What is this herbal medicine?
LASUNA (Garlic/Allium sativum) is well-known as a pungent, culinary spice in several cultures; the herb is one of the most researched plants for its medicinal benefits. Hippocrates, the father of medicine, had mentioned Lasuna in his medical notes and recommended its use in treating infections. Lasuna was known to Chinese health providers before 3,000 BC and is a vital part of the Chinese diet and medicine even today. It also features strongly in Egyptian, Greek, Roman and African diets and is used as a medicine for several common ailments. Researchers at the Hartford Hospital, Connecticut, conducted a meta-analysis study of ten recent clinical trials and found Lasuna to be supportive of normal blood pressure levels in the body (The Annals of Pharmacotherapy, December 2008, 42(12):1766-71). Scientists at the Department of Medicinal Chemistry, Hebrew University-Hassadah Medical School, Jerusalem, recently studied Lasuna for its antioxidant activity and support of normal cardiovascular function. They found the herb to be supportive of normal plasma lipid levels and noted its various ‘positive influences’ (Molecular Nutrition and Food Research, November 2007, 51(11):1365-81). Easy to cultivate, Lasuna is grown globally. China is the world’s largest producer of the herb, followed by India, South Korea and the United States.
The most important chemical constituents found in the garlic bulb are the sulphur compounds, predominantly alliin. When the garlic bulb is crushed, minced, or otherwise processed, alliin is released and interacts with the enzyme alliinase. Hydrolysis and immediate condensation of the reactive intermediate allylsulfenic acid forms allicin. One milligram of alliin is considered to be equivalent to 0.45 mg of allicin. Allicin itself is an unstable product and will undergo additional reactions to form other derivatives depending on environmental and processing conditions. These compounds work together to lower blood pressure, tone up cardiac muscles and combat dyspepsia.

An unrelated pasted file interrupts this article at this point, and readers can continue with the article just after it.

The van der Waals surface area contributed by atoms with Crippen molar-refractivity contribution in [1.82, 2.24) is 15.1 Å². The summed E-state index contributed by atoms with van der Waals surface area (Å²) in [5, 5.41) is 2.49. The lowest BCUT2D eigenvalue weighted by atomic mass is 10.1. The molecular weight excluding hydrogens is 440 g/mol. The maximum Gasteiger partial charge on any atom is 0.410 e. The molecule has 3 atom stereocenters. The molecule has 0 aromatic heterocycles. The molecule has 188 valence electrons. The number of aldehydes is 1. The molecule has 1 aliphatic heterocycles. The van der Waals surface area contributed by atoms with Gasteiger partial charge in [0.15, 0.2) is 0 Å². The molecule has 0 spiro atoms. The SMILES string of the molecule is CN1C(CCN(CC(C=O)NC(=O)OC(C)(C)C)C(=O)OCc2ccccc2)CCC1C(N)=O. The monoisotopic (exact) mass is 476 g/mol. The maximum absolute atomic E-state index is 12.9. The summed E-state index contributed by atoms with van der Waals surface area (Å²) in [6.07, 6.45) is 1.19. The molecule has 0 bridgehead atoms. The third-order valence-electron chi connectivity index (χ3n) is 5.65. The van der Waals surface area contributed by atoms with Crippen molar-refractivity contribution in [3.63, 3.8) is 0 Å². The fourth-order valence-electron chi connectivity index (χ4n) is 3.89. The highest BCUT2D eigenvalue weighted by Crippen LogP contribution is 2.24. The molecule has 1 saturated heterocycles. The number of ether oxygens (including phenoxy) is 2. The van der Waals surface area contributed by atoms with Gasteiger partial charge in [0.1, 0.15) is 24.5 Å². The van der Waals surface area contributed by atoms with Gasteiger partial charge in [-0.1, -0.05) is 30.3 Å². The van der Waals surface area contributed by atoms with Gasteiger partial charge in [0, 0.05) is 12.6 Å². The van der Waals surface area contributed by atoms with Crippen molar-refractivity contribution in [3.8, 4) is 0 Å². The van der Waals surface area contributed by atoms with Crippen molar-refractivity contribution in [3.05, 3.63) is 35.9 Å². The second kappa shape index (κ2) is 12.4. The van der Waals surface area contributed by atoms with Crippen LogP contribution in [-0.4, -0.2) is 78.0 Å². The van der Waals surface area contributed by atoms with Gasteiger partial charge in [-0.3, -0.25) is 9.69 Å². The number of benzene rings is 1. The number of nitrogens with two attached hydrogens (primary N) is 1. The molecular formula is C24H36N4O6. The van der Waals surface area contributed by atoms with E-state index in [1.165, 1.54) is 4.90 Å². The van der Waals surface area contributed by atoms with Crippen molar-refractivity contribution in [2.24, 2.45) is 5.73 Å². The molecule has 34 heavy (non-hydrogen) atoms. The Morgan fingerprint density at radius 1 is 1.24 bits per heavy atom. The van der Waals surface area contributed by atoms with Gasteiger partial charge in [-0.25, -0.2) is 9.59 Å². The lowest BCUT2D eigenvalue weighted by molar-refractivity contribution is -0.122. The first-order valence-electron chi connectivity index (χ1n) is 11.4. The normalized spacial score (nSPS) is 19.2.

- Antihyperlipidemic: Lasuna lowers cholesterol, plasma lipids, cholesterol biosynthesis and atherogenesis (the accumulation of lipid-containing plaque on the innermost layer of the artery wall). Allicin lowers serum and total lipids levels in the liver, phospholipids, triglycerides and total cholesterol.
- Antihypertensive: Lasuna helps in vasodilation. Vasodilation relaxes the blood vessels so that blood moves easily through them, and, subsequently, the pressure exerted by the blood on the artery walls is reduced. By closing the calcium channels, the cardiac output is decreased due to the less frequent contractions of the cardiac muscle. This action is helpful in reducing blood pressure.
- Antithrombotic: Lasuna increases serum fibrinolytic activity and inhibits platelet aggregation. Adenosine, alliin, allicin and the transformation products of allicin (the ajoenes, vinyldithiins, and dialkyloligosulfides), are responsible for the inhibition of platelet adhesion and aggregation. These properties of Lasuna make it an excellent choice in conditions like coronary atherosclerosis, ischemic heart disease, peripheral vascular disease and other vascular diseases.
- Expectorant: Lasuna has been traditionally used in respiratory conditions like asthma and bronchitis. The herb contains sulphur compounds, which contribute towards its mucolytic and expectorant properties.
- Digestive: The Lasuna bulb is effective in treating dyspepsia as it stimulates peristaltic action and the secretion of digestive juices. It also relieves flatulence.
- Susceptibility for increased levels of cholesterol in the blood (for those with positive family history, sedentary work habits and lifestyle)
One capsule, twice a day or as directed by your physician
Each capsule contains 250mg extract of Lasuna
Note: The information on this page is not intended to be a substitute for professional medical advice. Do not use this information to diagnose or treat your problem without consulting your doctor.